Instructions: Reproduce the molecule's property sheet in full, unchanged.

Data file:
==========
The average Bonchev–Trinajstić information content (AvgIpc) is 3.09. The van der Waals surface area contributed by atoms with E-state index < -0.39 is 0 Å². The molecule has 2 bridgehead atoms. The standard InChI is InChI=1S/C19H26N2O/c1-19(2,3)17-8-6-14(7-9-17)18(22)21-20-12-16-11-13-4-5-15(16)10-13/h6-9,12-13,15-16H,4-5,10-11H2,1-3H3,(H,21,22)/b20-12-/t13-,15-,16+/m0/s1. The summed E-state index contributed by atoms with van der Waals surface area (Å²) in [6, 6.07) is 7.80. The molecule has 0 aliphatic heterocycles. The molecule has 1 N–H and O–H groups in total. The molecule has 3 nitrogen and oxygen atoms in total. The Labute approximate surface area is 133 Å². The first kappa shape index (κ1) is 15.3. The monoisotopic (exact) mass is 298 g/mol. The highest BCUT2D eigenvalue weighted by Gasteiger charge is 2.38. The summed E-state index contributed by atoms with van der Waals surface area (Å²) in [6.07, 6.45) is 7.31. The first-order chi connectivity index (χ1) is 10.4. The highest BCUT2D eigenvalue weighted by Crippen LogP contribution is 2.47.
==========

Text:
The average Bonchev–Trinajstić information content (AvgIpc) is 3.09. The van der Waals surface area contributed by atoms with E-state index < -0.39 is 0 Å². The molecule has 2 bridgehead atoms. The standard InChI is InChI=1S/C19H26N2O/c1-19(2,3)17-8-6-14(7-9-17)18(22)21-20-12-16-11-13-4-5-15(16)10-13/h6-9,12-13,15-16H,4-5,10-11H2,1-3H3,(H,21,22)/b20-12-/t13-,15-,16+/m0/s1. The summed E-state index contributed by atoms with van der Waals surface area (Å²) in [6, 6.07) is 7.80. The molecule has 0 aliphatic heterocycles. The molecule has 1 N–H and O–H groups in total. The molecule has 3 nitrogen and oxygen atoms in total. The Labute approximate surface area is 133 Å². The first kappa shape index (κ1) is 15.3. The monoisotopic (exact) mass is 298 g/mol. The highest BCUT2D eigenvalue weighted by Gasteiger charge is 2.38. The summed E-state index contributed by atoms with van der Waals surface area (Å²) in [6.07, 6.45) is 7.31. The first-order chi connectivity index (χ1) is 10.4. The highest BCUT2D eigenvalue weighted by Crippen LogP contribution is 2.47.